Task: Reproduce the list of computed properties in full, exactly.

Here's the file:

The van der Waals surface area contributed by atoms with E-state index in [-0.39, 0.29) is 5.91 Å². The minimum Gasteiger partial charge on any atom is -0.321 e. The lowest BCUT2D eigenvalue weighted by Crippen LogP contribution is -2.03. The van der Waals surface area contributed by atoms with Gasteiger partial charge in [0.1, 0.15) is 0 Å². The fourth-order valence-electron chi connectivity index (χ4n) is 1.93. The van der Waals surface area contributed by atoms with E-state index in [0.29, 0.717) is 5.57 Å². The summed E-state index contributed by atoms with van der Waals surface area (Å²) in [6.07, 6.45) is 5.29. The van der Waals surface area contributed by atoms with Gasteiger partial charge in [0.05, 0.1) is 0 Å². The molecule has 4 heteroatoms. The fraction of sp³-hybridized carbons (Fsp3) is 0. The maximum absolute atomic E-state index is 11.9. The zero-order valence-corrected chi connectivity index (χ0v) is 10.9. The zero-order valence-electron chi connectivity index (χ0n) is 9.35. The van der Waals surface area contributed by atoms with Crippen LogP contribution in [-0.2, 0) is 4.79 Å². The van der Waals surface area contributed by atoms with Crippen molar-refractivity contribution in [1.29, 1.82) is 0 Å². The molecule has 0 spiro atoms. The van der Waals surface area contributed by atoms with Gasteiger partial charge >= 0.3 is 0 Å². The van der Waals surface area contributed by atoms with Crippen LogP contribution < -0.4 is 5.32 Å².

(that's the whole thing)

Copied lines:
The van der Waals surface area contributed by atoms with E-state index in [-0.39, 0.29) is 5.91 Å². The minimum Gasteiger partial charge on any atom is -0.321 e. The lowest BCUT2D eigenvalue weighted by Crippen LogP contribution is -2.03. The van der Waals surface area contributed by atoms with Gasteiger partial charge in [0.1, 0.15) is 0 Å². The fourth-order valence-electron chi connectivity index (χ4n) is 1.93. The van der Waals surface area contributed by atoms with E-state index in [0.29, 0.717) is 5.57 Å². The summed E-state index contributed by atoms with van der Waals surface area (Å²) in [6.07, 6.45) is 5.29. The van der Waals surface area contributed by atoms with Gasteiger partial charge in [0.05, 0.1) is 0 Å². The molecule has 4 heteroatoms. The fraction of sp³-hybridized carbons (Fsp3) is 0. The maximum absolute atomic E-state index is 11.9. The zero-order valence-corrected chi connectivity index (χ0v) is 10.9. The zero-order valence-electron chi connectivity index (χ0n) is 9.35. The van der Waals surface area contributed by atoms with Crippen LogP contribution in [-0.2, 0) is 4.79 Å². The van der Waals surface area contributed by atoms with Crippen molar-refractivity contribution in [1.29, 1.82) is 0 Å². The molecule has 0 spiro atoms. The van der Waals surface area contributed by atoms with Gasteiger partial charge >= 0.3 is 0 Å². The van der Waals surface area contributed by atoms with Crippen LogP contribution < -0.4 is 5.32 Å².